Sunday, May 16, 2010

It is always disturbing to come across things like this when surfing the web. It really makes me sad when people talk about Catholic faith as if it's some sort of ultra-liberal form of non-religious spirituality, like Episcopalians but with even less theological foundation, diametrically opposed to the bishops and to everything that came before 1962. St. Vincent DePaul? Sure he fed the hungry and clothed the naked but he should have agitated for legalized abortion too. Dorothy Day? Perhaps she would have had more of an impact on poverty if she had demanded that the bishops allow puppet masses. I've never understood this mentality that Catholicism began at Vatican II and everything that happened before that is irrelevant and needs to be overcome in order to create the Church that we need. Liberals ascribe all sorts of motivations to Popes John XXIII and Paul VI in their intentions for Vatican II. It's as if they wanted to completely remake the doctrine of the Church, which is puzzling because the Council did not produce any new doctrine and obviously didn't seek to eliminate any old doctrine. There is a disconnect among some, a sort of amnesia that leads people to believe that the Church is supposed to be a completely different entity post-Vatican II as compared to what it was pre-Vatican II.

The thing that I was most reminded of here was the statement of the Dixie Chicks in 2003 where they said that they were ashamed to be Americans because of our President. Obviously being a citizen of a country is not as easy to change as being a member of a religious group (unless of course you can afford to emigrate and gain citizenship elsewhere), and therefore ideological agreement is not as essential in a nation as is doctrinal agreement in a dogmatic religious group, but the sentiment was the same. Many liberals, this one included, seem almost ashamed of their Catholicism and are always offering apologies as if their religious beliefs are an offense that they must atone for. Far too many Catholics on the liberal side find it necessary to say "I'm a Catholic, but not that kind of Catholic," which is no way for a faith community to operate.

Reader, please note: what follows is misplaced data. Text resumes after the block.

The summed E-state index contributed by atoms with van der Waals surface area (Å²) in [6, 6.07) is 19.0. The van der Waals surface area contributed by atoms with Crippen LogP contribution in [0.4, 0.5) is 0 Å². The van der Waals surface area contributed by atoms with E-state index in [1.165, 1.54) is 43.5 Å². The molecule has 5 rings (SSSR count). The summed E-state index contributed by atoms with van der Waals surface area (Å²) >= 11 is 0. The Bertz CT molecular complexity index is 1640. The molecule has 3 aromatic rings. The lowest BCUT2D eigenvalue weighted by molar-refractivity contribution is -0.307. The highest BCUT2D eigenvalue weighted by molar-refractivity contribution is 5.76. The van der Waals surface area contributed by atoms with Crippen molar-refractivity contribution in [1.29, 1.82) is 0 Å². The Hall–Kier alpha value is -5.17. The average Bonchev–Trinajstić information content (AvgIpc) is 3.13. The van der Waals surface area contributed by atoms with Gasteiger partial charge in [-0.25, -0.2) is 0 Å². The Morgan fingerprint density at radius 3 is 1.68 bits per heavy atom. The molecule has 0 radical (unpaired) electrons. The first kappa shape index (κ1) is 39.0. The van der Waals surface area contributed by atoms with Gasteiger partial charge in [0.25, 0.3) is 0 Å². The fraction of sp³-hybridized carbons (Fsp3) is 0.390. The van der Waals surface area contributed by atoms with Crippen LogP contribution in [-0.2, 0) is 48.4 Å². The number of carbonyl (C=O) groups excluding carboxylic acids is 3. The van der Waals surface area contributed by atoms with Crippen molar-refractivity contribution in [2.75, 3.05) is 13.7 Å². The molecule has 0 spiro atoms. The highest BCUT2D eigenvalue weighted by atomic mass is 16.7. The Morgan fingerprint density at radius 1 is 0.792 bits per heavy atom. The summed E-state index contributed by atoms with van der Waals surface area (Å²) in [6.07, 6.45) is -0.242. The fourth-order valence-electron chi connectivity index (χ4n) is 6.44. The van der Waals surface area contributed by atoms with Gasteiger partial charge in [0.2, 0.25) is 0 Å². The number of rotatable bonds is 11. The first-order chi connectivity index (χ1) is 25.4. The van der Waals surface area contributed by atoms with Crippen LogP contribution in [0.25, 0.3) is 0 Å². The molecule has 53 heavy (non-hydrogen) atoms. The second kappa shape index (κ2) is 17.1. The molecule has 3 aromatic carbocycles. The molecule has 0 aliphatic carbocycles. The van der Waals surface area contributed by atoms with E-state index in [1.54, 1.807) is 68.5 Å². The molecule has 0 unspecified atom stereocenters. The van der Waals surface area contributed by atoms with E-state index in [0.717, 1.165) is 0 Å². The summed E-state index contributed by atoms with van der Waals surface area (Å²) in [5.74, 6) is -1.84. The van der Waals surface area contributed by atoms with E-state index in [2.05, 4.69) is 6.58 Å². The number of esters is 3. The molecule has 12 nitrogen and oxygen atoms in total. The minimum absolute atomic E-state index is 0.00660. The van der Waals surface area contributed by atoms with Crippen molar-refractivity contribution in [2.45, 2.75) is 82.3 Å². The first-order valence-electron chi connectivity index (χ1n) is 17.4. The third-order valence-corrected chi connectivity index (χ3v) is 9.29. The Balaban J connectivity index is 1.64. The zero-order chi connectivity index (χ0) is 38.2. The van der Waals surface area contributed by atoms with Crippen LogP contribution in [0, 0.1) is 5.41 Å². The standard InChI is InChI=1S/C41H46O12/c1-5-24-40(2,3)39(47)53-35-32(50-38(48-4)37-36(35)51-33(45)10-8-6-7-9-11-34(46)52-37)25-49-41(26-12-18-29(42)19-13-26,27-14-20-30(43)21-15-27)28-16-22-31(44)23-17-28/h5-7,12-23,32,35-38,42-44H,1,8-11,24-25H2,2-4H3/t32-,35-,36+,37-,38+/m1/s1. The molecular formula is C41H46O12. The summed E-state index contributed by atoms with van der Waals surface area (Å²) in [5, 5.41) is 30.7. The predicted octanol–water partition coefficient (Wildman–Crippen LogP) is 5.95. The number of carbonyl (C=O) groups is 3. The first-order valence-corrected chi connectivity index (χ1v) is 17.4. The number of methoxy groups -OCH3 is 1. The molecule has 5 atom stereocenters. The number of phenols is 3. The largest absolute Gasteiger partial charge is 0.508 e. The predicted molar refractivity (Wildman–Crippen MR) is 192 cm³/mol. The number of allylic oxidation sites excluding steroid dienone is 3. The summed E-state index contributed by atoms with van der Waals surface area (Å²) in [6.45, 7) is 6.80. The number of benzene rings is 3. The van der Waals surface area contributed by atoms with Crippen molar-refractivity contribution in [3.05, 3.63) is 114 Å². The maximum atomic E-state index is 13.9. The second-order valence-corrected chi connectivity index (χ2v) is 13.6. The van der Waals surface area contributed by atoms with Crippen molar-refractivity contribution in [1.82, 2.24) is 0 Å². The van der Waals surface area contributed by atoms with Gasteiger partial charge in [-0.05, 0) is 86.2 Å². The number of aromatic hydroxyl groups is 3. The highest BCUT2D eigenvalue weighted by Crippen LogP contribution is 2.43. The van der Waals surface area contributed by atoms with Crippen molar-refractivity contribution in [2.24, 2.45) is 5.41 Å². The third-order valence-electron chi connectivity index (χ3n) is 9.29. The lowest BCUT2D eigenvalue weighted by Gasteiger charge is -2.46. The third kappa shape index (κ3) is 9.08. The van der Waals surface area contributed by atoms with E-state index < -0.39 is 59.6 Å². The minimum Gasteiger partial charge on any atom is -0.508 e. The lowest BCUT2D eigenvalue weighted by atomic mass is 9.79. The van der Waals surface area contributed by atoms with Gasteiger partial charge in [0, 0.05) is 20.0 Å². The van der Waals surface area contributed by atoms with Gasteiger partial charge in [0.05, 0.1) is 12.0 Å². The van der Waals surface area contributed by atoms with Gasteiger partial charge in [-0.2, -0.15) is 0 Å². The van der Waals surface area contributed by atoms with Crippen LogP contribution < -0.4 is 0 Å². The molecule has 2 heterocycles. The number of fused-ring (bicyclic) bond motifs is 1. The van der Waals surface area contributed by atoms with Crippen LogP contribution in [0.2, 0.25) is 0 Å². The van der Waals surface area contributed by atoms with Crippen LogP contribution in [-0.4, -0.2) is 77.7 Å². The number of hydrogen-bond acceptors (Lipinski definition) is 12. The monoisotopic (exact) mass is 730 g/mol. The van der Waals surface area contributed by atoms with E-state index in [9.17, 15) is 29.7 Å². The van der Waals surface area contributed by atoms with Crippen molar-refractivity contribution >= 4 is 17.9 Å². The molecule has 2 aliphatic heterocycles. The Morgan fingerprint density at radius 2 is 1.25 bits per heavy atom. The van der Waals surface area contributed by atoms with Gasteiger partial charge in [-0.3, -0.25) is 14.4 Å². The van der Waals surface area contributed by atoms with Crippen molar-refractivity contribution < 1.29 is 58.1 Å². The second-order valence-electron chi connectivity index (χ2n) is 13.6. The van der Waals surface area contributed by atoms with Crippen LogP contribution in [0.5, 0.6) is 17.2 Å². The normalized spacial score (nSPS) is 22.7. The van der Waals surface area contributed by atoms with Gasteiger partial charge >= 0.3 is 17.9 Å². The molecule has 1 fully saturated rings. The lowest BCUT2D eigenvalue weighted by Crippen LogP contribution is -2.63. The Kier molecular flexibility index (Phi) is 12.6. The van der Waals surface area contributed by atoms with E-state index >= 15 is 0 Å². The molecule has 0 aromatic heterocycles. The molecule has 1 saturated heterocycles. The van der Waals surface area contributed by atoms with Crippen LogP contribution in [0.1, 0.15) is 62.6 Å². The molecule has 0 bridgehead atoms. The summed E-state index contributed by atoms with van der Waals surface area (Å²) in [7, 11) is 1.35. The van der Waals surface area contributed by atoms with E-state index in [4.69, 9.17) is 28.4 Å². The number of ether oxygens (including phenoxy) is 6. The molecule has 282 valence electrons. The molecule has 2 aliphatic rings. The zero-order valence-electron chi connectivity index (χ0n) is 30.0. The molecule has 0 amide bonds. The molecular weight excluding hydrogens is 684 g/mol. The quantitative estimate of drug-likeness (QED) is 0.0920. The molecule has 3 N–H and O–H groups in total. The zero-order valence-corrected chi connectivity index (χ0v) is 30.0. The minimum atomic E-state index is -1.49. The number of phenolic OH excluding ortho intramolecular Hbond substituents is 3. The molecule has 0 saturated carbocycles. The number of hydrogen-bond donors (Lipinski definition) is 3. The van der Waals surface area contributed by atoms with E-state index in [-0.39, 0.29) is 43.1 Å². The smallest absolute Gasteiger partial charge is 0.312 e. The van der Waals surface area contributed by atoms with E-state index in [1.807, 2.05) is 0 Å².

I am not saying that liberals should be rounded up and thrown out of the Church, after all Jesus did not exclude people, but what we must remember is that Jesus required repentance just as much as he offered forgiveness. We are not supposed to remake the Church in our own image, but are rather remade by the Spirit to be what God desires us to be. Liberals want the Church to support abortion and gay marriage because these are the things that the world supports, and they hate the Church just as the world does because the Church does not conform to the world but rather seeks to have the world conform to her. There are not two Catholic Churches, one populated by well-meaning nuns and laity in groups like Call to Action and the other made up of sinister priests and bishops who click their tongues while the world burns. There is one Church, comprising both the faithful laity and the clergy entrusted to protect them spiritually. I suppose that it is possible to call yourself a Catholic while condemning the bishops who are our spiritual foundation, although it is also possible for me to wonder why such a person would remain Catholic in the first place. If you are ashamed of your religion, regarding it as a source of distress, then perhaps it's time to find a religion that you feel good about. Those in the world have always looked upon the Church, the hierarchy as well as those working on the front lines of social justice, with distrust and revulsion because we don't act as they do and don't hold the same things valuable that they do. We should be proud of our Church for the many good works it does and work to correct the ways in which we do not mirror Christ, but we must also remember that our concern for the weak and voiceless on issues like abortion and euthanasia is not a source of embarrassment but rather a cause for celebration. Some people seem to have forgotten this, I pray that in time they may remember.

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